Exploited and abused: migrant workers share plight on UK fishing boats in a report

migrant workers share plight on uk fishing boats in a report

migrant workers share plight on uk fishing boats in a report

United Kingdom United Kingdom – A report has shed light on the plight of migrant workers while working on UK fishing boats. One third of the workers on British fishing boats who participated in the survey have reported of working for as long as 20 hour shifts, with 35 per cent reporting of having subjected to regular physical violence. The study has concluded that these migrant workers are victims of widespread exploitation and abuse on UK fishing vessels.

Can’t ask for help

The researchers of the study, that was conducted by University of Nottingham Rights Lab, were told by one migrant worker, “Leaving is not possible because I’m not allowed off the vessel to ask for help.” This accounts to modern slavery as workers can’t ask for help and have to endure the abuse.

Furthermore, the researchers found that the migrant workers reported to work for long hours with very less breaks and an average wage of £3.51 an hour.

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Migrant workers subjected to extreme violence

The migrant workers on fishing vessels across United Kingdom have further reported in the interviews that they have experienced extensive racism and violence on multiple accounts. Two incidents have also been reported of sexually violent acts, the study reported.

Visa loophole

The majority of migrant workers in UK fishing industry are from Philippines, Indonesia, Sri Lanka, India and Ghana. They have been recruited on “transit visas”. According to the report titled “Letting Exploitation Off The Hook”, this is a “loophole that legalizes their exploitation”.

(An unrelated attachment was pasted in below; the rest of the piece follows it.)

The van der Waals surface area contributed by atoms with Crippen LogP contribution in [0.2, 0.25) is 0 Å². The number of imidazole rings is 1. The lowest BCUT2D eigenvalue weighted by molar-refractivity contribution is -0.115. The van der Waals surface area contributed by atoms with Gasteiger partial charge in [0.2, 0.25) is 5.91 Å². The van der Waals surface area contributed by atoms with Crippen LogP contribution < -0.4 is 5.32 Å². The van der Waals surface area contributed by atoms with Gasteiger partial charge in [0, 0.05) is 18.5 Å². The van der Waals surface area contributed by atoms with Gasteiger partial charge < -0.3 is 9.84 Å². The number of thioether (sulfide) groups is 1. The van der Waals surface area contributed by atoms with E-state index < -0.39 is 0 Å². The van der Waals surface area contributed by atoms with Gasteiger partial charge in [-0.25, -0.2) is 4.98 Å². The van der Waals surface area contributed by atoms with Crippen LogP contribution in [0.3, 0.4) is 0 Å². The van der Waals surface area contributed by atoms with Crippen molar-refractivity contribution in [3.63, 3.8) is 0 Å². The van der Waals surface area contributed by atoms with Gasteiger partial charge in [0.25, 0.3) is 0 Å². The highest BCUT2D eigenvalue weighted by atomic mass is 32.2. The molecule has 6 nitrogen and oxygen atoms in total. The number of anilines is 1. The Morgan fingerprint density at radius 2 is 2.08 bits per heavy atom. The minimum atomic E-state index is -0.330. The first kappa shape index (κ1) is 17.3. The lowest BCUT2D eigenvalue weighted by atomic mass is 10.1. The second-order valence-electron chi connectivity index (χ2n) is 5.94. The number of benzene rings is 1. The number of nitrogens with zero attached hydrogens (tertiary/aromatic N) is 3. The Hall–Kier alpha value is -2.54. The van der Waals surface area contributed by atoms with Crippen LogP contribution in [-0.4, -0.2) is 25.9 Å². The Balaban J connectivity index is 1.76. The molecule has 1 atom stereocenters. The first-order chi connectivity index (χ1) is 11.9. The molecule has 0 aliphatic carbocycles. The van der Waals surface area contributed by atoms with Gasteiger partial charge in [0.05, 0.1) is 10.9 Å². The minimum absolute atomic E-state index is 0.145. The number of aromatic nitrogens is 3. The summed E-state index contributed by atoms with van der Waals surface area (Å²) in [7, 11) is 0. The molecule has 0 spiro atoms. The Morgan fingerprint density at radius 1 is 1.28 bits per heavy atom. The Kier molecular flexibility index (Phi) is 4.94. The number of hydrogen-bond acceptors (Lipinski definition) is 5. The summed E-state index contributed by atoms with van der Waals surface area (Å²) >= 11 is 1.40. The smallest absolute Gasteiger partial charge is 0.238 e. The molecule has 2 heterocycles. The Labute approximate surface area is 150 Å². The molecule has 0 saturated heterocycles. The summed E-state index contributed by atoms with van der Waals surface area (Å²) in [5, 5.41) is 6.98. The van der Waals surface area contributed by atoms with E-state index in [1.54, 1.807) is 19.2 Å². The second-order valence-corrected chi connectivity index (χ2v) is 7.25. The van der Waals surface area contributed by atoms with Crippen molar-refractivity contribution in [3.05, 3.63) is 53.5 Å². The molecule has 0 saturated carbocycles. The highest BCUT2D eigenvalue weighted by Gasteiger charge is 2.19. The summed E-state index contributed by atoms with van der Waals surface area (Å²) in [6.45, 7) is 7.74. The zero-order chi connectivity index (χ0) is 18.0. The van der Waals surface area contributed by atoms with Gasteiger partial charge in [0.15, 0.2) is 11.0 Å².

These visas make the workers stuck with a single employer, leaving them dependent on the captains of their vessels on essentials like living and working conditions, and also food.

Dr Jessica Sparks, associate director of the Rights Lab and author of the report, said, “Exploitative practices are widespread and endemic on vessels. Long hours for poor wages are endemic. It is well known that you can pay migrants less.”

Speaking about the workers’ interviews, she said, “There were very traumatic reports of being physically beaten by captains. Most of the migrants reported being discriminated against, especially Ghanaians, [and] racial slurs while being beaten by captains. The amount of physical violence was surprising to me.” With British fishing industry being a big part of the country’s economy and highly dependent on the migrant workers, the practice of racism and exploitation must be tackled for the sake of rights of these workers.

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